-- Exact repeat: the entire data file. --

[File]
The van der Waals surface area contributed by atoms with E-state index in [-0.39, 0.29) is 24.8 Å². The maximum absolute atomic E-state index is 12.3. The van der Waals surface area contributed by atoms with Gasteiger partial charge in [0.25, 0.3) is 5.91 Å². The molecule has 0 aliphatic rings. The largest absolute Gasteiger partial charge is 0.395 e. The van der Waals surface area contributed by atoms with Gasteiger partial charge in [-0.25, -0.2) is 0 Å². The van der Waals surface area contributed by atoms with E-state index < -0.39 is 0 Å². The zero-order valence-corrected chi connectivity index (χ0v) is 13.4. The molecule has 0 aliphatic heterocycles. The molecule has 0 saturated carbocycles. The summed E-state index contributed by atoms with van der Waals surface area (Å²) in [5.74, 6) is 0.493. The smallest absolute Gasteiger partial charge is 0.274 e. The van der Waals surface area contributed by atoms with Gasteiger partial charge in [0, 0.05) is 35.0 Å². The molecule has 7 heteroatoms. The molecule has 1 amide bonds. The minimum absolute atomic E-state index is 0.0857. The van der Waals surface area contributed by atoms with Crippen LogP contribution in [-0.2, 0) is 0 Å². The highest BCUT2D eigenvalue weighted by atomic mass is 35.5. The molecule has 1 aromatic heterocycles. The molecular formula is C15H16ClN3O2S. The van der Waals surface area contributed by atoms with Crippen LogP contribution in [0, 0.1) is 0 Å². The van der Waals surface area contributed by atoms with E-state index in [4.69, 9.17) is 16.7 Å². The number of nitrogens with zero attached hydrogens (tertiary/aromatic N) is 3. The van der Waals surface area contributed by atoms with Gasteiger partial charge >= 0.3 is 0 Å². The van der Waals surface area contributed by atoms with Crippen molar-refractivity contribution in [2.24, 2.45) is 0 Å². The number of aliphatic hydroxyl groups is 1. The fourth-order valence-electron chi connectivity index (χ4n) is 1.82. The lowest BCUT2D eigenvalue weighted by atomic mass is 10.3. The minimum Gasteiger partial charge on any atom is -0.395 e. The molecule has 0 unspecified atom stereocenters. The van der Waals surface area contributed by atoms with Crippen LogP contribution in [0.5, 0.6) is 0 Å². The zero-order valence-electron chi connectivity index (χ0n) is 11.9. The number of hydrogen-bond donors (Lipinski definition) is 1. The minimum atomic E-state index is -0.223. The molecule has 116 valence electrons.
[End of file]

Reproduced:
The van der Waals surface area contributed by atoms with E-state index in [-0.39, 0.29) is 24.8 Å². The maximum absolute atomic E-state index is 12.3. The van der Waals surface area contributed by atoms with Gasteiger partial charge in [0.25, 0.3) is 5.91 Å². The molecule has 0 aliphatic rings. The largest absolute Gasteiger partial charge is 0.395 e. The van der Waals surface area contributed by atoms with Gasteiger partial charge in [-0.25, -0.2) is 0 Å². The van der Waals surface area contributed by atoms with E-state index < -0.39 is 0 Å². The zero-order valence-corrected chi connectivity index (χ0v) is 13.4. The molecule has 0 aliphatic heterocycles. The molecule has 0 saturated carbocycles. The summed E-state index contributed by atoms with van der Waals surface area (Å²) in [5.74, 6) is 0.493. The smallest absolute Gasteiger partial charge is 0.274 e. The van der Waals surface area contributed by atoms with Gasteiger partial charge in [0, 0.05) is 35.0 Å². The molecule has 7 heteroatoms. The molecule has 1 amide bonds. The minimum absolute atomic E-state index is 0.0857. The van der Waals surface area contributed by atoms with Crippen LogP contribution in [-0.2, 0) is 0 Å². The highest BCUT2D eigenvalue weighted by atomic mass is 35.5. The molecule has 1 aromatic heterocycles. The molecular formula is C15H16ClN3O2S. The van der Waals surface area contributed by atoms with Crippen LogP contribution in [0, 0.1) is 0 Å². The van der Waals surface area contributed by atoms with E-state index in [4.69, 9.17) is 16.7 Å². The number of nitrogens with zero attached hydrogens (tertiary/aromatic N) is 3. The van der Waals surface area contributed by atoms with Gasteiger partial charge >= 0.3 is 0 Å². The van der Waals surface area contributed by atoms with Crippen molar-refractivity contribution in [2.24, 2.45) is 0 Å². The number of aliphatic hydroxyl groups is 1. The fourth-order valence-electron chi connectivity index (χ4n) is 1.82. The lowest BCUT2D eigenvalue weighted by atomic mass is 10.3. The minimum Gasteiger partial charge on any atom is -0.395 e. The molecule has 0 unspecified atom stereocenters. The van der Waals surface area contributed by atoms with Crippen LogP contribution in [0.5, 0.6) is 0 Å². The zero-order valence-electron chi connectivity index (χ0n) is 11.9. The number of hydrogen-bond donors (Lipinski definition) is 1. The minimum atomic E-state index is -0.223. The molecule has 116 valence electrons.